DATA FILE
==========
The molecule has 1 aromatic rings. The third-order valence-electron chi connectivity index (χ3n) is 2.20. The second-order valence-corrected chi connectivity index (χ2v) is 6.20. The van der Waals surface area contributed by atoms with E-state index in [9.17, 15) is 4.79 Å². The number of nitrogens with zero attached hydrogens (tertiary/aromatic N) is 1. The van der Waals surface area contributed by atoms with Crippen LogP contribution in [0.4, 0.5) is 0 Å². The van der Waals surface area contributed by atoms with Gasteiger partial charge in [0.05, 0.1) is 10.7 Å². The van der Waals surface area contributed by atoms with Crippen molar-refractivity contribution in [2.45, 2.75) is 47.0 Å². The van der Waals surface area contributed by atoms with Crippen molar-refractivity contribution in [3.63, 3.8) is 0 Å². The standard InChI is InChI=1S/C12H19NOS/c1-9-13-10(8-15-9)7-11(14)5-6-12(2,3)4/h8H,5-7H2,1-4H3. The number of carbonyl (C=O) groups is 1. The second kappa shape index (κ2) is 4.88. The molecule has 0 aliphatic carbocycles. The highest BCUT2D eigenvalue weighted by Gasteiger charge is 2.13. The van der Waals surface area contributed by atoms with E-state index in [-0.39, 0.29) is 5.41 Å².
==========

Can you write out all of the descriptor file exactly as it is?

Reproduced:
The molecule has 1 aromatic rings. The third-order valence-electron chi connectivity index (χ3n) is 2.20. The second-order valence-corrected chi connectivity index (χ2v) is 6.20. The van der Waals surface area contributed by atoms with E-state index in [9.17, 15) is 4.79 Å². The number of nitrogens with zero attached hydrogens (tertiary/aromatic N) is 1. The van der Waals surface area contributed by atoms with Crippen LogP contribution in [0.4, 0.5) is 0 Å². The van der Waals surface area contributed by atoms with Gasteiger partial charge in [0.05, 0.1) is 10.7 Å². The van der Waals surface area contributed by atoms with Crippen molar-refractivity contribution in [2.45, 2.75) is 47.0 Å². The van der Waals surface area contributed by atoms with Crippen molar-refractivity contribution in [3.63, 3.8) is 0 Å². The standard InChI is InChI=1S/C12H19NOS/c1-9-13-10(8-15-9)7-11(14)5-6-12(2,3)4/h8H,5-7H2,1-4H3. The number of carbonyl (C=O) groups is 1. The second kappa shape index (κ2) is 4.88. The molecule has 0 aliphatic carbocycles. The highest BCUT2D eigenvalue weighted by Gasteiger charge is 2.13. The van der Waals surface area contributed by atoms with E-state index in [-0.39, 0.29) is 5.41 Å².